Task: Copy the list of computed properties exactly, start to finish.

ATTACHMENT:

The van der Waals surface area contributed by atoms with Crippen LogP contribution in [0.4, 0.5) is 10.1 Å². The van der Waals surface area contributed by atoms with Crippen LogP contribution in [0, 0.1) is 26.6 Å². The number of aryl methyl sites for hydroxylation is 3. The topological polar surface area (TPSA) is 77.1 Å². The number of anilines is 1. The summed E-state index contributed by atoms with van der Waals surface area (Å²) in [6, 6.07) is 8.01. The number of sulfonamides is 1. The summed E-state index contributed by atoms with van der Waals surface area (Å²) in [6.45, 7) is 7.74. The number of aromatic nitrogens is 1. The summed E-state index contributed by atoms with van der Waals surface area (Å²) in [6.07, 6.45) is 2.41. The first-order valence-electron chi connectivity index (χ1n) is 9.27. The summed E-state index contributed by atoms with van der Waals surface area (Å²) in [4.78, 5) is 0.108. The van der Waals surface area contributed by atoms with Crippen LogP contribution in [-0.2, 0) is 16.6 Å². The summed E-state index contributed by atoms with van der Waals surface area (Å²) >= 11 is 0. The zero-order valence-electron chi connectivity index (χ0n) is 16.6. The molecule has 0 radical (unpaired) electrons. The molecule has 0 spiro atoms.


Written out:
The van der Waals surface area contributed by atoms with Crippen LogP contribution in [0.4, 0.5) is 10.1 Å². The van der Waals surface area contributed by atoms with Crippen LogP contribution in [0, 0.1) is 26.6 Å². The number of aryl methyl sites for hydroxylation is 3. The topological polar surface area (TPSA) is 77.1 Å². The number of anilines is 1. The summed E-state index contributed by atoms with van der Waals surface area (Å²) in [6, 6.07) is 8.01. The number of sulfonamides is 1. The summed E-state index contributed by atoms with van der Waals surface area (Å²) in [6.45, 7) is 7.74. The number of aromatic nitrogens is 1. The summed E-state index contributed by atoms with van der Waals surface area (Å²) in [6.07, 6.45) is 2.41. The first-order valence-electron chi connectivity index (χ1n) is 9.27. The summed E-state index contributed by atoms with van der Waals surface area (Å²) in [4.78, 5) is 0.108. The van der Waals surface area contributed by atoms with Crippen LogP contribution in [-0.2, 0) is 16.6 Å². The summed E-state index contributed by atoms with van der Waals surface area (Å²) >= 11 is 0. The zero-order valence-electron chi connectivity index (χ0n) is 16.6. The molecule has 0 radical (unpaired) electrons. The molecule has 0 spiro atoms.